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HF 8199

Comprehensive Epilepsy Presurgical Evaluation (CEPE)

If your child with epilepsy is still having seizures after trying two different medicines, surgery may be their best option for seizure control. Your child will need to complete a series of tests to see if surgery is right for them. The first step will be to find where the seizures are coming from in the brain. This area is known as the seizure focus. UW Health’s Comprehensive Epilepsy Presurgical Evaluation (CEPE) approach lets your child complete these tests during one 5-11 day visit.

Is surgery right for my child?

To figure out if surgery is right for your child, we must find the seizure focus. To do this, your child will need a series of tests. If these tests all point to the same part of the brain as being the seizure focus, and if this focus is safe to be removed, then surgery may be right for your child.

Tests

  • Phase 1 video-EEG study includes a stay in the Epilepsy Monitoring Unit. Here, we will try to capture seizures on video-EEG. We then look at the data to find the seizure focus.

  • In-depth neuropsychological evaluation includes an IQ test. This test can give us clues to help us locate the seizure focus. It also gives us baseline results before surgery.

  • PET scan measures activity in the brain. A seizure focus is often less active when not seizing. This study is performed when your child is not seizing and the seizure focus will appear as a “cold” spot.

  • SPECT scan measures blood flow in the brain. A seizure focus often has increased flow during a seizure and appears as a “hot” spot. Your child
    will have this test both while seizing and not seizing. Results of the two scans are then used to find the seizure focus.

  • High resolution MRI is a detailed brain scan used to find subtle differences in the brain. This could give clues to locate the seizure focus.

  • Diffusion tensor MRI is a scan that maps our white matter tracts. Sometimes differences in these white matter tracts can also give clues to locate the seizure focus.

  • Functional MRI is a scan that finds the functional (speech and motor) parts of the brain we should avoid during surgery.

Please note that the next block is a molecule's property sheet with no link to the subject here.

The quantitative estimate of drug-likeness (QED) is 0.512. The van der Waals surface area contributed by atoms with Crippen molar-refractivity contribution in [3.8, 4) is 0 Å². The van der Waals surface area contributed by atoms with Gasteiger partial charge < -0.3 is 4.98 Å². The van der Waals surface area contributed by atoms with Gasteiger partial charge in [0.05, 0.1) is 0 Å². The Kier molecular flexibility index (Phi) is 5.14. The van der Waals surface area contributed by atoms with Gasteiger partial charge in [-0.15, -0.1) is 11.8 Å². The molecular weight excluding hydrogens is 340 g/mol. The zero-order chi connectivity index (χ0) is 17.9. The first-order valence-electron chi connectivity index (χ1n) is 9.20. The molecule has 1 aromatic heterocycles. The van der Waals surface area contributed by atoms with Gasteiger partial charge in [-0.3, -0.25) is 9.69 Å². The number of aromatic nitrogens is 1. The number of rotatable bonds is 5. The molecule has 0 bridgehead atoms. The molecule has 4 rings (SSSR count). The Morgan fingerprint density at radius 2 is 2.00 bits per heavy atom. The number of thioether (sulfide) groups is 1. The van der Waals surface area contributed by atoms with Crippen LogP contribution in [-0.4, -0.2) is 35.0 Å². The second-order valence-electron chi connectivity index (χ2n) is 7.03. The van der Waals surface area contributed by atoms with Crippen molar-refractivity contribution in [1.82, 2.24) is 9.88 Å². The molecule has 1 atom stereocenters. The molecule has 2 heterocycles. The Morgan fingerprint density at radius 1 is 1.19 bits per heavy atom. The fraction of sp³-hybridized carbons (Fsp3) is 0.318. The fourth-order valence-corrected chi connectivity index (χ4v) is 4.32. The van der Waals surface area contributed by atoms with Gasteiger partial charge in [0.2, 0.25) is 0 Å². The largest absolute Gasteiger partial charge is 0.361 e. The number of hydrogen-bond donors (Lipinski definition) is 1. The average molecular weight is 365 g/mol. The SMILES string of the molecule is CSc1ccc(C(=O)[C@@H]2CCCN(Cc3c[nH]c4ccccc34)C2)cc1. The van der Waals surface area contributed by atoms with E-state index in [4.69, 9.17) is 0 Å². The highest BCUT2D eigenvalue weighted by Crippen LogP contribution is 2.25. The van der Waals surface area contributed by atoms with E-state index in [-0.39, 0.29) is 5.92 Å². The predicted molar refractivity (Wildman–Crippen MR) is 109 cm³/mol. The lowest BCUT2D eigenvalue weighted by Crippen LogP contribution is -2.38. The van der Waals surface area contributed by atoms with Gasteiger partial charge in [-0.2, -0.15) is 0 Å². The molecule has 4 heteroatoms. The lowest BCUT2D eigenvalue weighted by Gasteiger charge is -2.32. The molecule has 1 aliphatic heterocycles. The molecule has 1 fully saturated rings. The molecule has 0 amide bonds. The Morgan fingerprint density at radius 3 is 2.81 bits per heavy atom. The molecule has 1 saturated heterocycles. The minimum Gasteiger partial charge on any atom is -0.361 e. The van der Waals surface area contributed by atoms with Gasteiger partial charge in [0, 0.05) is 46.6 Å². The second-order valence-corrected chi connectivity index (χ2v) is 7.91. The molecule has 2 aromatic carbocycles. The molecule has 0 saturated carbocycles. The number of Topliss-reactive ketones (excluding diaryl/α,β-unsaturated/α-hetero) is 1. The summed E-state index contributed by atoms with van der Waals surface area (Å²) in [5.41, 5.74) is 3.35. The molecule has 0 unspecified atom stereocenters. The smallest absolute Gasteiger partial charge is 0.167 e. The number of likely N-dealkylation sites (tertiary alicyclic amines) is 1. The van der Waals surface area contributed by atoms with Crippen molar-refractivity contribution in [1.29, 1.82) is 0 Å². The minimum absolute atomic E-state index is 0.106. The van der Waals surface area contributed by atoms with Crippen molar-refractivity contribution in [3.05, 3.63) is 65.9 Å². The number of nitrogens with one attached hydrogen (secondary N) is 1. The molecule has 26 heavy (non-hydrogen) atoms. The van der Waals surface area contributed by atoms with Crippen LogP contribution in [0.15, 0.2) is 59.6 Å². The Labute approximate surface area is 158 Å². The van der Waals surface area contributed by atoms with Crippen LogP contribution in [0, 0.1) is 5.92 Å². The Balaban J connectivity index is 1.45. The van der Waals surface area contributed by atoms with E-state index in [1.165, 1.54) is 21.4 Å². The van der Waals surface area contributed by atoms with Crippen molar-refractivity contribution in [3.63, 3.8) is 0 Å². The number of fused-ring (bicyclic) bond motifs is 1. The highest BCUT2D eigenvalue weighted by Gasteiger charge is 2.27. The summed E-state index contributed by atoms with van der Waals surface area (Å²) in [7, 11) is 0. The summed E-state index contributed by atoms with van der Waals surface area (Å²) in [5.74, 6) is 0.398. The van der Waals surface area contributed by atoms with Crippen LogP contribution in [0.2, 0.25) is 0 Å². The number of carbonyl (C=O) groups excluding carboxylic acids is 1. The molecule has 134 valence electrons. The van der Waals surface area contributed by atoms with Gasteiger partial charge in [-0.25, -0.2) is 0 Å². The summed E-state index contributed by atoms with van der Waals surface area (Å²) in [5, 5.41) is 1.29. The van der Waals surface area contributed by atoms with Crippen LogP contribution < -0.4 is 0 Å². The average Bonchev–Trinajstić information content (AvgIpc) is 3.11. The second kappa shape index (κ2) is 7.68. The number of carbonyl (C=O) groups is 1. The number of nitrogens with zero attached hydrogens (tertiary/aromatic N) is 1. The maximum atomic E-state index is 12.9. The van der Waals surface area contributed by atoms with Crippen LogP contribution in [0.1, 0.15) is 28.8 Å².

What is the CEPE process?

First, your child will need a referral from their healthcare provider. An epilepsy doctor will then review their records, see your child and decide on further test. We may choose to go forward with the CEPE in whole or in part. If moving forward with the CEPE process, clinic staff will work with you to schedule CEPE and review your housing options. The first day will be a Wednesday. The first two nights you will need a place to stay. Our staff can help you find housing either at Ronald McDonald House or at a nearby hotel. Starting that first Friday, your child will be admitted to the American Family Children’s Hospital. Two adults may stay in the hospital with your child for the rest of the stay.

What does the CEPE schedule look like?

Days 1 and 2 (Wednesday and Thursday): Your child will have outpatient tests for the first two days. These tests may include:

  • Neuropsychological evaluation

  • PET scan

  • Anatomic and functional MRIs

  • SPECT scan

Day 3 (Friday): We will admit your child to the Epilepsy Monitoring Unit (EMU). Here, your child will be hooked up to video-EEG. Two adult caregivers may stay with your child.

Days 3-5 (Friday through Sunday): Your child’s medicines will be carefully decreased so that we can capture seizures on video-EEG (Phase I study). Our trained staff will keep your child safe during seizures.

Days 6 through 10 (Monday through Friday): We will make up to four to five attempts (one attempt per day) to capture a seizure. A nuclear medicine tech will sit at the bedside and inject your child with a small amount of radioactive solution within seconds of onset of a seizure. This solution will help us view the blood flow in the brain during the scan. These seizure SPECT windows will be between 8 am and 12 pm each day. The actual scan will take place between 1 pm and 3 pm that same day. Your child will also need a separate SPECT scan when your child is not seizing. This scan may take place before or after the seizure SPECT scan. We then compare the scans to help us find the seizure focus.

What happens after the CEPE?

Once your child has finished the tests, they will restart their medicines and be discharged home. We will review the test results and decide if surgery is right for your child, or if your child needs further tests. We will also send the results to the provider who referred your child.

Housing

Please contact American Family Children’s Hospital Guest Services at (608) 890-8000 or (800) 323-8942 to arrange housing.

When to Call

Call if you have any questions.

Who to Call

Pediatric Neurology

(608) 890-6500